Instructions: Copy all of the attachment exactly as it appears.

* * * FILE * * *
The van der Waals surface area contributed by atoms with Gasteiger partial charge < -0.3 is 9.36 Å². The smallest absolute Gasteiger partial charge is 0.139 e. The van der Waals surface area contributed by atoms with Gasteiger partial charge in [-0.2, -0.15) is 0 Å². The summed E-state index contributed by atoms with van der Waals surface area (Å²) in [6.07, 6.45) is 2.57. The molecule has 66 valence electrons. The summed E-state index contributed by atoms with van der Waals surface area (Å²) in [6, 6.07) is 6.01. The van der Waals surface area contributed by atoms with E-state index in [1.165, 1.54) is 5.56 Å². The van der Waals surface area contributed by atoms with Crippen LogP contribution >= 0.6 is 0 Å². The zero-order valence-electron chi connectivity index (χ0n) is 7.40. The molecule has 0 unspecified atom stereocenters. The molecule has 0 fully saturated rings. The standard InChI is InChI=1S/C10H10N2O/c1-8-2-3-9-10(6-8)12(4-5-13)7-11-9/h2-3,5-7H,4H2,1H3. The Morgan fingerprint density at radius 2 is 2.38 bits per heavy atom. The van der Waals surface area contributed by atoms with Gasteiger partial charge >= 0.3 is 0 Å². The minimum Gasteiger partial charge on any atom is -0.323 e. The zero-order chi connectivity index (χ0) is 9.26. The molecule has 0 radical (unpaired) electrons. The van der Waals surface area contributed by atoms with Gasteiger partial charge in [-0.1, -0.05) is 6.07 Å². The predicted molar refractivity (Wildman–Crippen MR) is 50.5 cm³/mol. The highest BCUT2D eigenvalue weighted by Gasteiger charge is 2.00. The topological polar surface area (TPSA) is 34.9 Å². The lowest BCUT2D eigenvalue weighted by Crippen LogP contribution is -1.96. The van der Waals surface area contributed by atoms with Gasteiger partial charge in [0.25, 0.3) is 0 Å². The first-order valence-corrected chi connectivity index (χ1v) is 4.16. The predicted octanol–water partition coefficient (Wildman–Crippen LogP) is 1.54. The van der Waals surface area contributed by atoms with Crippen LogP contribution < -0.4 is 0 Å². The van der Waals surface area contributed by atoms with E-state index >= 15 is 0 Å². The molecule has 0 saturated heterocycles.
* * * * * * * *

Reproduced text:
The van der Waals surface area contributed by atoms with Gasteiger partial charge < -0.3 is 9.36 Å². The smallest absolute Gasteiger partial charge is 0.139 e. The van der Waals surface area contributed by atoms with Gasteiger partial charge in [-0.2, -0.15) is 0 Å². The summed E-state index contributed by atoms with van der Waals surface area (Å²) in [6.07, 6.45) is 2.57. The molecule has 66 valence electrons. The summed E-state index contributed by atoms with van der Waals surface area (Å²) in [6, 6.07) is 6.01. The van der Waals surface area contributed by atoms with E-state index in [1.165, 1.54) is 5.56 Å². The van der Waals surface area contributed by atoms with Crippen LogP contribution >= 0.6 is 0 Å². The zero-order valence-electron chi connectivity index (χ0n) is 7.40. The molecule has 0 unspecified atom stereocenters. The molecule has 0 fully saturated rings. The standard InChI is InChI=1S/C10H10N2O/c1-8-2-3-9-10(6-8)12(4-5-13)7-11-9/h2-3,5-7H,4H2,1H3. The Morgan fingerprint density at radius 2 is 2.38 bits per heavy atom. The van der Waals surface area contributed by atoms with Gasteiger partial charge >= 0.3 is 0 Å². The minimum Gasteiger partial charge on any atom is -0.323 e. The zero-order chi connectivity index (χ0) is 9.26. The molecule has 0 radical (unpaired) electrons. The van der Waals surface area contributed by atoms with Gasteiger partial charge in [-0.1, -0.05) is 6.07 Å². The predicted molar refractivity (Wildman–Crippen MR) is 50.5 cm³/mol. The highest BCUT2D eigenvalue weighted by Gasteiger charge is 2.00. The topological polar surface area (TPSA) is 34.9 Å². The lowest BCUT2D eigenvalue weighted by Crippen LogP contribution is -1.96. The van der Waals surface area contributed by atoms with Gasteiger partial charge in [0.25, 0.3) is 0 Å². The first-order valence-corrected chi connectivity index (χ1v) is 4.16. The predicted octanol–water partition coefficient (Wildman–Crippen LogP) is 1.54. The van der Waals surface area contributed by atoms with Crippen LogP contribution < -0.4 is 0 Å². The van der Waals surface area contributed by atoms with E-state index >= 15 is 0 Å². The molecule has 0 saturated heterocycles.